As a cyber-security professional, you are incessantly bombarded by masses of data in many forms: data about newly discovered threats, reviews of existing and evolving threats, requests for new access and capabilities, alerts to review accesses granted, magazine articles and blog posts and advertising from IT security vendors offering the latest and greatest solutions to all your problems... And these are all before you finish your day's first cup of coffee or tea.
When struggling to keep your head above water, it is hard to not fall back to cautious behaviour.
You cannot investigate each and every suspicious event, so you start to look for assurance that it is malicious before responding.
Such a mindset could help explain the recent data breach at SingHealth, where database administrators and security managers were alerted to account breaches but failed to escalate the matter or respond quickly and proportionally.
A tendency to underplay security breaches as they happen is certainly not an isolated instance.
So what might be stopping security managers from responding more vigilantly to more of the discovered events?
The short answer is that there are simply too many false positives - that is, events that could be malicious but turn out to be legitimate activity.
So the question is: How can we reduce that noise in the system so security analysts can discern the real threats and respond accordingly?
DIALLING IN PRIVILEGED ACCESS SECURITY CONTROLS
But first, it is critical to understand how a system can end up with multiple weak points.
Many cyber-security professionals will know that one of the most annoying elements of cyber security is the provision of access to privileged accounts. Many people need such access: IT support staff, HR personnel, supervisors of staff and so on.
These accounts generate significant volume of monitoring data, designed to track usage and identify misuse of the privilege.
The more people are "required" to have such privileged access, the greater the risk to the overall system.
It is too easy for privileged access to creep beyond just system, application and database administrators - it may be provisioned willy-nilly for end users who need to install software, change configuration settings or run some badly written tool that requires administrative access.
It is here that we see the real culprit in most, if not all, the scenarios where privileged access is sought.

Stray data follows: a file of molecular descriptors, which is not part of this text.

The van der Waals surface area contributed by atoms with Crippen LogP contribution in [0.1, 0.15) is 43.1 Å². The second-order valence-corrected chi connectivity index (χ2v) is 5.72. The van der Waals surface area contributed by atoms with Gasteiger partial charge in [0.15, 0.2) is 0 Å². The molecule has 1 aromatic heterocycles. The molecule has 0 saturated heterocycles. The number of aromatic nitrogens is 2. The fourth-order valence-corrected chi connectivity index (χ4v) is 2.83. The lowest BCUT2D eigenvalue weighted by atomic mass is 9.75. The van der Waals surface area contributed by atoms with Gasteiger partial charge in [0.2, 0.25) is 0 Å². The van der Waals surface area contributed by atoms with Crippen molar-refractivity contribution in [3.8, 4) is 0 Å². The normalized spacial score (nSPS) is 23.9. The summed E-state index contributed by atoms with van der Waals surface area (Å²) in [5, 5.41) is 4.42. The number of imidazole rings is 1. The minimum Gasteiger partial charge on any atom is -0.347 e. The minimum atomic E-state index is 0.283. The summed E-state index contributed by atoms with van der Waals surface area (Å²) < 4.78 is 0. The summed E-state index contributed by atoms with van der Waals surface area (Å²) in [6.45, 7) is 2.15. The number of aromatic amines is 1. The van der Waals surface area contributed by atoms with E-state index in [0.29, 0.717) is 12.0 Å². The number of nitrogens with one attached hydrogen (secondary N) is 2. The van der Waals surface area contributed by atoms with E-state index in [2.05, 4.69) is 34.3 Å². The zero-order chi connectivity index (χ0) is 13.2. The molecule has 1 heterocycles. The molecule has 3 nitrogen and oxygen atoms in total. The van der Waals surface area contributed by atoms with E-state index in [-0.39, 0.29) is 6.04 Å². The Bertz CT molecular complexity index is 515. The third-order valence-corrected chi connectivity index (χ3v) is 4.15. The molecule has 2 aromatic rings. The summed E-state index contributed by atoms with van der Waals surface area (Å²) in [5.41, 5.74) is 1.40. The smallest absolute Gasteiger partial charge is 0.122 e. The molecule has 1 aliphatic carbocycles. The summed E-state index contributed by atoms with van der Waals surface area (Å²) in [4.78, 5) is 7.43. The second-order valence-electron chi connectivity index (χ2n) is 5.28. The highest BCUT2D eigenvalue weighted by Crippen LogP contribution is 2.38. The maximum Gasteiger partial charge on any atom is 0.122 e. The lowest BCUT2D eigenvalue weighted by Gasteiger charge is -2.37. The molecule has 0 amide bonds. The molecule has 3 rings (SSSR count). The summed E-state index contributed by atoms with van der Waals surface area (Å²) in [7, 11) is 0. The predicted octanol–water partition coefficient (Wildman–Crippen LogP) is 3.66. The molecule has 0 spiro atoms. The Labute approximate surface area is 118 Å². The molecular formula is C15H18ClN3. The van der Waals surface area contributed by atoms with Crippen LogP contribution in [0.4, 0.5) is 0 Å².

All mainstream operating systems tend to offer two statuses: standard user and administrator. In operating systems like Windows, there are controls such as Group Policy, which constrains what a user with administrator access can do, but it is a bit like trying to catch specific mosquitoes from a swarm; you often end up removing more than intended while also missing the critical one that is going to bite you.
Regardless of the operating system, cyber-security analysts tend to rely a lot on monitoring to ensure that granted access is not being misused by the user to whom it was granted, or by anyone else who gains access to the account.
Here is where the principle of least privilege comes in, or the idea that every program and every privileged user should operate using the least amount of privilege necessary to get a job done. Adhering to this strictly can eliminate use of unnecessary privileges, which immediately lowers the number of events that are generated.
Least-privilege management tools do exist for both servers and end points, for systems such as Windows, Linux, Unix, and Mac OS X. Removing privilege diminishes the ability of attackers and malware to land and expand control across a network, equating to vastly fewer events generated from privileged account use. With fewer events and less noise, it becomes much easier to spot abnormal activity. In simple terms, the signal is much clearer and easier to respond to.
Some examples of tools that are useful to restrict privilege are privileged password management (PPM) solutions. These solutions help enforce password security best practices across privileged credentials. Some of these practices include changing privileged credentials periodically or even after every use for the most sensitive credentials.
The very best PPM solutions also build in mechanics to authenticate access using appropriate credentials and recording the activity (keystrokes, mouse clicks, text and screen) during a session. They also allow for live monitoring of active sessions as well as a review of recorded sessions.
Controlling access to privileged accounts also matters. For example, you can require one or more people to approve such a request before access is granted. This ensures that any access to a privileged account seen by the monitoring systems that does not have a corresponding access granting from the PPM solution is immediately an event for investigation.
Each control for access put in place will result in a corresponding fall in security event monitoring noise. With less noise and better security controls in place, IT teams are better poised to respond quickly and precisely to a genuine threat.
That said, cyber security is not just a matter of technology; it involves process and people as well. We need all three aspects to be truly successful in better securing our environments.
• Brian Chappell is senior director of enterprise and solution architecture at BeyondTrust, an American company specialising in privileged-access management solutions for computer systems.